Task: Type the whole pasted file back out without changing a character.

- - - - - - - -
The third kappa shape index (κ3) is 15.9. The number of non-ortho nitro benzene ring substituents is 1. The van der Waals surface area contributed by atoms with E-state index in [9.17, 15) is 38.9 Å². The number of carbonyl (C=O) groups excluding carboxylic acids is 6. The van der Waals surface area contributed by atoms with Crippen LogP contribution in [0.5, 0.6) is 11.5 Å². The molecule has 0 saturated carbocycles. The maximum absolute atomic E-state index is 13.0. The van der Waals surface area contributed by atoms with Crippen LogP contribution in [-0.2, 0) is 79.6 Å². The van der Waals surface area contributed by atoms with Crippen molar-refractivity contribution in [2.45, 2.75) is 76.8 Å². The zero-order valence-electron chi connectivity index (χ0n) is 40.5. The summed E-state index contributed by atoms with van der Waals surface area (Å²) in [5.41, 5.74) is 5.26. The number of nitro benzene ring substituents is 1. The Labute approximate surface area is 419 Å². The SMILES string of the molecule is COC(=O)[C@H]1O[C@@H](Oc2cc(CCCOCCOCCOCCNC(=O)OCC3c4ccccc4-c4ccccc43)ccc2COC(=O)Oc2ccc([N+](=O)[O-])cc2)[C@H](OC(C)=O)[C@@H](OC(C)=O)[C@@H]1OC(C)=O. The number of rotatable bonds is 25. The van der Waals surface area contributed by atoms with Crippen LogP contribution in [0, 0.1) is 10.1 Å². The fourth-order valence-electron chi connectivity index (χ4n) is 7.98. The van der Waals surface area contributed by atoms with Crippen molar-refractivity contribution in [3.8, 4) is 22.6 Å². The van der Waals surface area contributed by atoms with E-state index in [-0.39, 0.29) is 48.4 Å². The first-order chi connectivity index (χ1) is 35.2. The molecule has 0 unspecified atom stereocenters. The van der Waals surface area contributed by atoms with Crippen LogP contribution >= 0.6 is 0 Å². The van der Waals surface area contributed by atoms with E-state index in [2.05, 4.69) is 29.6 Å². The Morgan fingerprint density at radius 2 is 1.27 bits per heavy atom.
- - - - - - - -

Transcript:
The third kappa shape index (κ3) is 15.9. The number of non-ortho nitro benzene ring substituents is 1. The van der Waals surface area contributed by atoms with E-state index in [9.17, 15) is 38.9 Å². The number of carbonyl (C=O) groups excluding carboxylic acids is 6. The van der Waals surface area contributed by atoms with Crippen LogP contribution in [0.5, 0.6) is 11.5 Å². The molecule has 0 saturated carbocycles. The maximum absolute atomic E-state index is 13.0. The van der Waals surface area contributed by atoms with Crippen LogP contribution in [-0.2, 0) is 79.6 Å². The van der Waals surface area contributed by atoms with Crippen molar-refractivity contribution in [2.45, 2.75) is 76.8 Å². The zero-order valence-electron chi connectivity index (χ0n) is 40.5. The summed E-state index contributed by atoms with van der Waals surface area (Å²) in [5.41, 5.74) is 5.26. The number of nitro benzene ring substituents is 1. The Labute approximate surface area is 419 Å². The SMILES string of the molecule is COC(=O)[C@H]1O[C@@H](Oc2cc(CCCOCCOCCOCCNC(=O)OCC3c4ccccc4-c4ccccc43)ccc2COC(=O)Oc2ccc([N+](=O)[O-])cc2)[C@H](OC(C)=O)[C@@H](OC(C)=O)[C@@H]1OC(C)=O. The number of rotatable bonds is 25. The van der Waals surface area contributed by atoms with Crippen LogP contribution in [0, 0.1) is 10.1 Å². The fourth-order valence-electron chi connectivity index (χ4n) is 7.98. The van der Waals surface area contributed by atoms with Crippen molar-refractivity contribution in [3.8, 4) is 22.6 Å². The van der Waals surface area contributed by atoms with E-state index in [-0.39, 0.29) is 48.4 Å². The first-order chi connectivity index (χ1) is 35.2. The molecule has 0 unspecified atom stereocenters. The van der Waals surface area contributed by atoms with Crippen LogP contribution >= 0.6 is 0 Å². The van der Waals surface area contributed by atoms with E-state index in [2.05, 4.69) is 29.6 Å². The Morgan fingerprint density at radius 2 is 1.27 bits per heavy atom.